Do I have the courage to start the novel? In her essay, Anna Moschovakis says, "I began writing the novel when a baby didn’t come." The baby isn't coming. Do I have the courage to write about that? Dylan asks me. Is it too personal, am I embarrassed? Am I worried about placing a burden of pity, impatience, or squeamishness on my readers, who perhaps weren't asking for a confessional account of what it feels like to be trying to have a baby? In this context, the utilitarian verb becomes a rib-poking double entendre of the worst kind, the kind an estranged great-uncle might enjoy.
I have gone so far as to apply for funding to write the novel. But I have not written a single word of it. I am revising Modular, my collection of short stories, instead. I have cut out a story and added two new ones. I have given one story that belonged to the little girl, Ess, to Sheldon the little boy. My hopes of publishing Modular with a large-ish press have been revived. It is becoming a better book. I am bored with it.
Nothing could be a more welcome distraction than thoughts of a baby. Dylan and I both know that our plan to have children is carefully considered, and noble (if not entirely unselfish) in its origin. We think the family dynamic is vital and interesting and important. We know that having children is a physical affirmation of our belief in the worthiness of humanity, as a project, continuing. Lately though, getting pregnant has seemed like one way out of a dilemma that perhaps I have not considered carefully enough.
The dilemma is this: Who am I, as a no-longer-very-young, but increasingly secure and accomplished woman?
We still have no model for this type of woman. There are three options to which I might naturally turn. We have the stereotype of the young professional who rejects motherhood and whose success is still obtusely dependent on the maintenance and manipulation of her youthful sexual appeal. But I do not want to be what Cassavetes calls a professional. Or we have the spinster artist-intellectual, who similarly rejects familial responsibilities and often civic or cultural responsibilities as well, preferring to live as an outsider, an eccentric, a cat lady, an aging rebel. Or we have the mother, who has often (consciously or unconsciously) rejected everything but the care of her children, and her identity as their nurturer.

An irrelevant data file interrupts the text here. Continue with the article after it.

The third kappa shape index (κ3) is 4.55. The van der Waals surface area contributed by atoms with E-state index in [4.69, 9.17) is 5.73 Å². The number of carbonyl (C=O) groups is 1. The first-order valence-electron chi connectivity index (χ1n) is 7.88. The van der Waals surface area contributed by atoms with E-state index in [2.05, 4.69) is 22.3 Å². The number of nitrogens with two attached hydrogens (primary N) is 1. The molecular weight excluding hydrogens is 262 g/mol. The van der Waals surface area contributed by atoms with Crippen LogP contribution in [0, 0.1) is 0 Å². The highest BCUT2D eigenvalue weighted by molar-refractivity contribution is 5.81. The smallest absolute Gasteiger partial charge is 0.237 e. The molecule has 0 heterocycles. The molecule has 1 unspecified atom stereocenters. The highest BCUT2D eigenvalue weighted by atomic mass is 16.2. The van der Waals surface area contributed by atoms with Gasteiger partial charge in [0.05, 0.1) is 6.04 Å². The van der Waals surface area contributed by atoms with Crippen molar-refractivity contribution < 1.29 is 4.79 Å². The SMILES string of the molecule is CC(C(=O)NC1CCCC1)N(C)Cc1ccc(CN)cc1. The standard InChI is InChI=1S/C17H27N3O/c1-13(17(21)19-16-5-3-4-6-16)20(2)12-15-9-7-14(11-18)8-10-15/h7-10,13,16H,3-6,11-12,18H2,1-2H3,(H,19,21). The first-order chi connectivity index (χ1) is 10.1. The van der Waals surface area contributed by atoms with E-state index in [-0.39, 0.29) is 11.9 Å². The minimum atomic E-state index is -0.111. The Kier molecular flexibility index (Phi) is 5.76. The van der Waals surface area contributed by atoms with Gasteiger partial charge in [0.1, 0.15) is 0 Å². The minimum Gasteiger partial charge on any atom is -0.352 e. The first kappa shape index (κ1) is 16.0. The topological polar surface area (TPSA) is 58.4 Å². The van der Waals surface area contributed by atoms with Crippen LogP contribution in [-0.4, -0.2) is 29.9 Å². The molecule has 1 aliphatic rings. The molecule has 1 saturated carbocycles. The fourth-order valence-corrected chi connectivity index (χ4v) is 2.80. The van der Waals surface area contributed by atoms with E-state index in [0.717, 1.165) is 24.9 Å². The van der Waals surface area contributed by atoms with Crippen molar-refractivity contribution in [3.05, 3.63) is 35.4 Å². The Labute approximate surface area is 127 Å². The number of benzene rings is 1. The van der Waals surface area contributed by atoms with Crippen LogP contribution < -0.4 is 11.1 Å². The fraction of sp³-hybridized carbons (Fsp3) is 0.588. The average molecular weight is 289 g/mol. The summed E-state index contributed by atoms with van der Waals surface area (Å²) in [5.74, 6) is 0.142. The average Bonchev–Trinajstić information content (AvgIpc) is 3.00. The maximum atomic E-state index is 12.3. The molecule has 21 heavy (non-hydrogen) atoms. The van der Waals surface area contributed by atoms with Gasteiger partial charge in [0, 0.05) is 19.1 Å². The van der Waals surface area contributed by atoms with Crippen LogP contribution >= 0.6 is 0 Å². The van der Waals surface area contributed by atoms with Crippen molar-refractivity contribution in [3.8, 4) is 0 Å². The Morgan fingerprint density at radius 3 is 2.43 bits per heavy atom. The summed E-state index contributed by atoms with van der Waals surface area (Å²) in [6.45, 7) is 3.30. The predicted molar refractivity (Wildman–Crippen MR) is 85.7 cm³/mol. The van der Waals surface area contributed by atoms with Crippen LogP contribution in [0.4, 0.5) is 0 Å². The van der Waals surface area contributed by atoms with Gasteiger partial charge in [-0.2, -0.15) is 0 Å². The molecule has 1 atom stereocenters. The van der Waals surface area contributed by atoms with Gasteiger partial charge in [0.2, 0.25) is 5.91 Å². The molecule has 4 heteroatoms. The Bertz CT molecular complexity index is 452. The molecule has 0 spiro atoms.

Where is the woman for whom the pursuit of her life's work has come along with a respected, stimulating, at-ease place in society? Where is the woman for whom the practice of her work has not been at the expense of family relationships, sensual enjoyment, financial security, sexual appeal? Where is the woman whose artistic, financial, intellectual success is inextricably linked to her femininity, rather than a result of her rejection of femininity? (Sylvia Plath wanted to be this type of woman and identified her with the Wife of Bath.)
I watch Dylan approaching 30, becoming more and more the artist, the person, the community member he wants to be. I watch young women gravitate toward his increased self-assurance, compassion, understanding, success. I watch older people in our social circles look at Dylan with new respect, and entrust him with new responsibility.
I watch myself at 27 years old. I too am growing as a person, writing more and better than I ever have, living with greater integrity, liking myself more. And the more I accomplish, the stronger and kinder and surer I become, the more awkwardly I fit into my young-woman's role. People simply don't know what to do with me. They aren't sexually attracted to me. They do not want to take me seriously. They are a bit afraid of me. I am not sure if I have outgrown everyone, of if they are the ones trying to leave me behind.
No one believes in the woman who wants to write books and have children and enjoy sexual agency and be married and get paid well and take an active role in her community and study for her own interest and knit sweaters and cultivate a spiritual practice and get drunk at a party and draw badly and have a bum knee and ride a road bike. And yet she exists.
I only hope I can write my way out of this dilemma. There is always the novel, yes. But in the meantime, I have been composing poems for a new character, Aunt Rachel. She's the first recurring poetic persona I've worked with since Cat. Her main concerns are the meaning of life and the environment. She is not a mother. She is very smart.